We reported the ice to the Lawrence Tower, but there was really nothing to do differently because we'd already been cleared for the approach and were planning to descend as soon as we intercepted the glide slope.  One thing that I remembered about icing is not to use the flaps, which increase the risk of a tailplane stall and a steep pitch down of the nose.  We didn't know what our stall speed would be with the new wing shape, so we kept our speed up at 100 knots until just short of the runway, then slowed down to 85 knots for a no-flap not-particularly-great landing.  Two things were in our favor during this landing:  (1) the ceilings remained high (1000'), so we didn't build up a lot of ice in the final minute or two and we didn't have to fly the approach down to minimums (200' above the ground), and (2) the runway at Lawrence is 5000' long, so you can have lots of extra airspeed and still stop well before reaching the end.

It was getting on toward 5:00 pm in Lawrence, but the guys at Eagle East Aviation were there.  They had done some maintenance work on my old Diamond Star, and I would always stop in whenever I was in Lawrence.  Tim Campbell, one of the owners, cleared some planes out of his maintenance hangar and helped us pull the Cirrus in over the icy ramp.  Then he cranked up one of the big overhead heaters and we went into the office to hang out and wait for the ice to melt off the wing leading edges and prop.  My primary instructor, Hal Spector, happened to be there.  When you do something unnecessary and stupid, why is it that your teacher must always be present?

After 30 minutes, we had the ice off and the ceilings were still more than 1000' and there was no precipitation.  Despite the darkness, we decided to go VFR under the clouds rather than IFR through the clouds back to Bedford (a 10-minute flight).  Lawrence was calling itself IFR, so we needed a "special VFR" clearance to get out (at night, this is available only to instrument-rated pilots with instrument-equipped planes).  I don't like to scud-run at night, but we wanted to get home (a dangerous tendency in itself) and we knew that we didn't like the clouds.  Visibility underneath the cloud layer was good and the trip back to Bedford was uneventful.  We put the plane away, checked for more brake fluid leaking (none found), and stopped at Jet Aviation to have some chocolate with the gals working the desk.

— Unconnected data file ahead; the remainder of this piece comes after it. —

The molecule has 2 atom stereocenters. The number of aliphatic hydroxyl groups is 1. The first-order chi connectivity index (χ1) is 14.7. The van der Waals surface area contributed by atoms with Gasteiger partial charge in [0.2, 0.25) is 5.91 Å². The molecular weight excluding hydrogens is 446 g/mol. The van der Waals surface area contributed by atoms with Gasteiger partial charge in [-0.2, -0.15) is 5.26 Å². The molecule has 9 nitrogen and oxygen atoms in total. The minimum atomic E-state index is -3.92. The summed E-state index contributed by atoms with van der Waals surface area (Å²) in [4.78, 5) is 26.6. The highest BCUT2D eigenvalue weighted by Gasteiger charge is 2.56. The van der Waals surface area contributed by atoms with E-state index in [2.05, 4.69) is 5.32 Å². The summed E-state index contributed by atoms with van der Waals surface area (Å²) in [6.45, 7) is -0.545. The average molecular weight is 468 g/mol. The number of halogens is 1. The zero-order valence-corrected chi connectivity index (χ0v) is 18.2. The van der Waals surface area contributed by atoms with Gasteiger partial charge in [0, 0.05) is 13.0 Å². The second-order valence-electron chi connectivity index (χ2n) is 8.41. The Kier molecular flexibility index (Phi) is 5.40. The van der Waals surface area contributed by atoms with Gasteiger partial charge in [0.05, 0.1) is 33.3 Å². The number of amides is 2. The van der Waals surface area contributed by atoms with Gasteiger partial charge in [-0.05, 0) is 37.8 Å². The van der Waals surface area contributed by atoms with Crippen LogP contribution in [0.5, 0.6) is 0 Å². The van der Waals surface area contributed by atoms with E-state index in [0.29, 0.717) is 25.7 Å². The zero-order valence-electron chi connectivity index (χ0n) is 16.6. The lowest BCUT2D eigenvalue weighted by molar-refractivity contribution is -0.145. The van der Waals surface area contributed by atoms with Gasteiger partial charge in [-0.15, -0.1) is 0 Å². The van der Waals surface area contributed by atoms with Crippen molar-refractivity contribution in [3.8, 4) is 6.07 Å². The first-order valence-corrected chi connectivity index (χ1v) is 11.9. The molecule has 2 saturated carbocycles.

My previous encounters with ice were all in situations where it was warm at lower altitudes and those were altitudes where it was legal and safe to fly instruments, i.e., I could have at any time descended and melted the ice off the plane.  In this case, we were at all times close to airports with instrument approaches, but the surface temperature was below freezing and we would be forced to fly the plane all the way to the ground with whatever ice it had picked up.

So... what did we learn?  Don't fly a feeble non-deiced airplane through a cloud in the winter, even if the briefers say that no ice or precip is forecast, unless there are a few thousand feet of warm air over the ground.


Due to paranoia, a lot of deferred flights, and some luck, I have not encountered too much ice in my 1300+ hours of flying. Nonetheless, comparing the Cirrus SR20 to my old Diamond Star DA40, I have to say that I think the SR20's performance degrades more quickly.

If you are going to use a plane for point-to-point transportation, live anywhere other than Arizona, and hope to keep to a schedule, there is no substitute for an airplane that is approved by the FAA for flight into known icing (FIKI).

Text Copyright 2006 Philip Greenspun. Photo copyright 1992.

Reader's Comments

My recent (October 2006) encounter with ice in my DA40:

Autumn in Southern California. Still too warm on the ground to keep the canopy closed during taxi.

-- Colin Summers, October 13, 2006